This is the last article in my exchange with Paul Connett. Although, if he insists, I will not deny him the right of reply.

I have enjoyed the exchange. It has been useful for me to get my ideas into some sort of order and to get a measure of the arguments used by opponents of fluoridation. In that respect I am conscious that Paul does not adhere to some of the common arguments used. I am glad he dissociates himself from some of the extreme right-wing propaganda in the anti-fluoridation movement claiming an Agenda 21 conspiracy to control population and keep us dumb. Nor does he promote the silly arguments claiming fluoridation was used for this purpose by Nazis in the concentration camps. The negative side is that we did not get to see those arguments presented properly and I did not get to look at them more critically.

There have been a large number of comments on these articles and I believe they are of higher quality than we commonly see in discussions of fluoride. Many commenters have presented useful arguments and information with many useful citations. I have found these valuable and urge readers to go back and browse comments for them.

The links to all the articles in the exchange are listed by date on the Fluoride Debate page. In the new Year I will put the articles together in a PDF document (and maybe an eBook format) so readers can download and consult at their leisure. Maybe we could even use Paul Connett’s speaking tour of New Zealand early in the year to encourage people to read the exchange.

Finally thanks to Paul Connett for agreeing to this exchange (it was actually his idea to try it as an on-line exercise) and to all the people who participated in the comments discussion.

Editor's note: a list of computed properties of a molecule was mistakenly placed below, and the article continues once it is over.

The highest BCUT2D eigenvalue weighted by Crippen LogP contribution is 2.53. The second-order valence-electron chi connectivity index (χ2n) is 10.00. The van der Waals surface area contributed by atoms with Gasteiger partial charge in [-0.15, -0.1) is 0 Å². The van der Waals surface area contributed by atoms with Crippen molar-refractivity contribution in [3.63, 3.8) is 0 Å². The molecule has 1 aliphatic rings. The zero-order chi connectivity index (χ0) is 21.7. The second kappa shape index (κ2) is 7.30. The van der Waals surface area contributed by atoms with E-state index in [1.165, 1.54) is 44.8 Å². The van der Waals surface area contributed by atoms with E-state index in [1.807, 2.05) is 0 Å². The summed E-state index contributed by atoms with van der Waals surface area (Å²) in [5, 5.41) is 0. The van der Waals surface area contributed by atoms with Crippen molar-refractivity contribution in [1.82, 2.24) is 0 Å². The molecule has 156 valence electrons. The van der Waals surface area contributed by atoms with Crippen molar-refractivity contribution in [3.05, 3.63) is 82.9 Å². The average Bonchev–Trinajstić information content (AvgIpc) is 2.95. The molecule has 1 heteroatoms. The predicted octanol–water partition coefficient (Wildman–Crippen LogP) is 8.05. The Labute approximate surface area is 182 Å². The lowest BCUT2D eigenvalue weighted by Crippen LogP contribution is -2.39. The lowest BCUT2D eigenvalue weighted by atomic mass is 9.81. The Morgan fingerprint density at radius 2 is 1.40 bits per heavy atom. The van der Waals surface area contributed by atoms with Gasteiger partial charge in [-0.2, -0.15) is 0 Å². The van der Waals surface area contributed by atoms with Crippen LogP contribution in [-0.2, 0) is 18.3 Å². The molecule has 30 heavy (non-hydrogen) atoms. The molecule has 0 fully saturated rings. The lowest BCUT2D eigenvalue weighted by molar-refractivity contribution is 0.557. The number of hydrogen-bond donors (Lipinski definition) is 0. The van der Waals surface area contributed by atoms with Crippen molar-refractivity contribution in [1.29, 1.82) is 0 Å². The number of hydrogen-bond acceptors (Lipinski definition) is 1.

Fluoride debate: Arguments Against Fluoridation Thread. Part 8. Paul

This is Paul Connett’s response to Ken Perrott’s last article Fluoride debate: Response to Paul’s 5th article

For Paul Connett’s original article see – Fluoride debate Part 1: Connett.

Ken’s response to my last posting once again is incomplete and evasive. Let me review what has happened here.

Ken was asked to present the case FOR fluoridation. After four attempts Ken has produced very little science to support such a case.  In part 6 of this thread I laid out what I felt would be the necessary components for such a scientific case and asked some very specific questions in the hope that Ken would present that case.  Ken’s response has been disappointing

Ken’s response in part 7 of this thread

Apart from further discussion on the theoretical mechanism of fluoride’s topical mechanism of action, a few citations on benefits, more criticisms of the opponents of fluoridation and more discussion on the ethical arguments Ken failed to present many primary scientific studies to support the case for fluoridation. Instead, he either ignored the questions I posed, was evasive or sought to obfuscate the key issues I presented. This meandering response may satisfy Ken’s urge to demonstrate his general distaste for opponents of fluoridation in NZ (based on the emails I have received this distaste cuts both ways) but it does not advance his scientific case for fluoridation one iota.

Instead of making a serious or even good faith effort to address the scientific questions I posed he attempted to dismiss my whole effort by claiming that I was unfairly throwing the kitchen sink at him (my words). His own words were new to me. He described my series of specific questions as follows,

 “It’s a real Gish gallop – suddenly demanding answers about arthritis, kidney function, thyroid function, osteosarcoma, individual sensitivity to fluoride, menstruation, effect on babies, monitoring bone concentrations and finally, all or any health concerns in New Zealand. Without any background to any of the issues.  (Wikipedia describes Gish gallopers as using ‘a rapid-fire approach during a debate, presenting arguments and changing topics quickly’). “

As far as Ken’s claim that I have failed to present the background to my questions he is wrong on two counts. First, I have raised several of these issues before in one or both of our threads – thus there is nothing sudden about many of these questions. Second, plenty of background was laid down on all of the issues in our book The Case Against Fluoride, a pdf copy of which was sent to Ken over a month ago.